I try to keep my 401k out of sight and out of mind. I do check it out every once in a while to make sure I am allocated properly, but other than that, I don’t touch it or look at it. 401k loans scare me and I would only use one if I was about to lose everything.

    • http://www.CFinancialFreedom.com Dr. Jason Cabler

      Great strategy. As Ron Popeil used to say “just set it, and forget it”

      • http://www.debtroundup.com/ Grayson @ Debt Roundup

        Very true. Never would have thought to compare a rotisserie oven to my 401k strategy, but why not!

        • http://www.CFinancialFreedom.com Dr. Jason Cabler

          I see a new article in the making: “Rotisserie Chicken and 401k’s”

          • http://www.debtroundup.com/ Grayson @ Debt Roundup

            Haha, awesome topic and great title. That would bring some attention.

  • Travis Pizel

    We currently have a 401K loan…and while I wish we didn’t have to have done it, it did work out pretty well for us. It cleared hundreds of dollars a month in our budget in payment savings because the interest rate was much lower. Yes, it did hurt the long term growth of our funds…but when you’re struggling, it may be an option rather than be in a continuous state of struggle.

    • http://www.CFinancialFreedom.com Dr. Jason Cabler

      Yeah, it sucks having to do that. You have to weigh out your options and understand the effects that taking out that loan has on your future. Knowing you and your story, I’m sure you thought about that before you did it.

      The good thing is that you are now disciplined, getting everything paid, and you’ve made up your mind you’re never going down the debt road again.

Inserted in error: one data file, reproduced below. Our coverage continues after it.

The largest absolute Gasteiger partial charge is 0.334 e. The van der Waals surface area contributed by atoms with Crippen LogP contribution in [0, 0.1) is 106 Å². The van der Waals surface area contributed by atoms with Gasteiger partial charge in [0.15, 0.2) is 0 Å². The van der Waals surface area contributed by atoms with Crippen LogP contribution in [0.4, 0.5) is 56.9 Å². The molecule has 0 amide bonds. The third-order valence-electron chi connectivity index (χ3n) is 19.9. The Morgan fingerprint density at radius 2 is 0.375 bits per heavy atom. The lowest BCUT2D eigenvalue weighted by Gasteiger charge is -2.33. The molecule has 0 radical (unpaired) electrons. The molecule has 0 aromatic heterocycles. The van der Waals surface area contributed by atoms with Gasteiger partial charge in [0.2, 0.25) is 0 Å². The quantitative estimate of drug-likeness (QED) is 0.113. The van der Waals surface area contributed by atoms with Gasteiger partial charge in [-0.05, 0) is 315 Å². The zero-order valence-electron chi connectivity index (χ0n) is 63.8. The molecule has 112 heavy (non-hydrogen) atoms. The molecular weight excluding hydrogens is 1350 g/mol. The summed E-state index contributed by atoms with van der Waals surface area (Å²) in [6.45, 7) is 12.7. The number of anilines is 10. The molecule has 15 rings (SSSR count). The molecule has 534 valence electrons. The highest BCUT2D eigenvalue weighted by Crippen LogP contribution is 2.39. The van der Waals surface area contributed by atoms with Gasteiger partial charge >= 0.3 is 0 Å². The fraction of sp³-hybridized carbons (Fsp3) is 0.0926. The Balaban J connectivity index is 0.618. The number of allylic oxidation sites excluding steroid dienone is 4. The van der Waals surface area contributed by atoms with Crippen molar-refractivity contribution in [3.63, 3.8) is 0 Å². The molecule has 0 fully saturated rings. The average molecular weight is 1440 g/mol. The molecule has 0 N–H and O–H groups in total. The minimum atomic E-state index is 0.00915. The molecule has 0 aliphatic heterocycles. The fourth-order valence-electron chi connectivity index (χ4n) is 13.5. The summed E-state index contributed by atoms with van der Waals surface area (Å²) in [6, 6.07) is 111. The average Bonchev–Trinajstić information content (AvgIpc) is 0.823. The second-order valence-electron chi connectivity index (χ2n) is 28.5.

Some people just see a 401k as a stash of money to use when they have an emergency or things get tight. I suspect you don’t view it that way.

      • jim

        Ok, I get the gist of don’t touch your 401(k), but I have a question. When we get our mortgage to $50K or under wouldn’t it make sense to tap my spouse’s 401(a) account for $50K to finish the mortgage off? We’d be paying it back to her account at 4% and be living with the peace of mind that our mortgage was GONE. She’s not in jeopardy of losing her job – she’s been working (excelling) there for 27 years. So I’m not seeing the downside of doing that and we’re getting really, really close to having this mortgage at $50K.
        Because I read these blogs, my gut is telling me to not do that – but my brain is arguing with my gut and telling me that we should do that.
        Any and all comments/insights would be appreciated – especially from those of you who are inclined to tell me this is a hair brained idea. Thanks.

        • jim

          p.s. I forgot to add the MOST important reason we’d like to tap my spouse’s 401(a) for $50K when that’s what our mortgage balance is and this is it – we lost our asses twice in the market – BAD – even tho our portfolios were balanced, rebalanced and balanced again. We could have had this house paid for in full twice already if we had tapped her account. We think the market is going to crash again soon and rather than see that $ just up and disappear, we’d like to take it out, pay off our house and then go with the flow.

          • http://www.CFinancialFreedom.com Dr. Jason Cabler

            Paying off the mortgage with that money and then paying it back at 4% probably wouldn’t gain you much. You may have the peace of mind of not having a mortgage, but you still have a debt burden. You’re just trading one type of debt for another. If it was me, I’d continue paying off the mortgage, and let the money in the 401a make money.

            I know you’re frustrated with losing money in the market, but most everybody got their butts handed to them a couple of times in the last decade or so. I’m not an investment adviser, so I don’t feel comfortable giving specific investment advice.

            You may want to read up on what it is you’re investing in and be sure that it makes sense. If these investments were recommended to you by an investment adviser that’s paid on commission, you should be especially wary.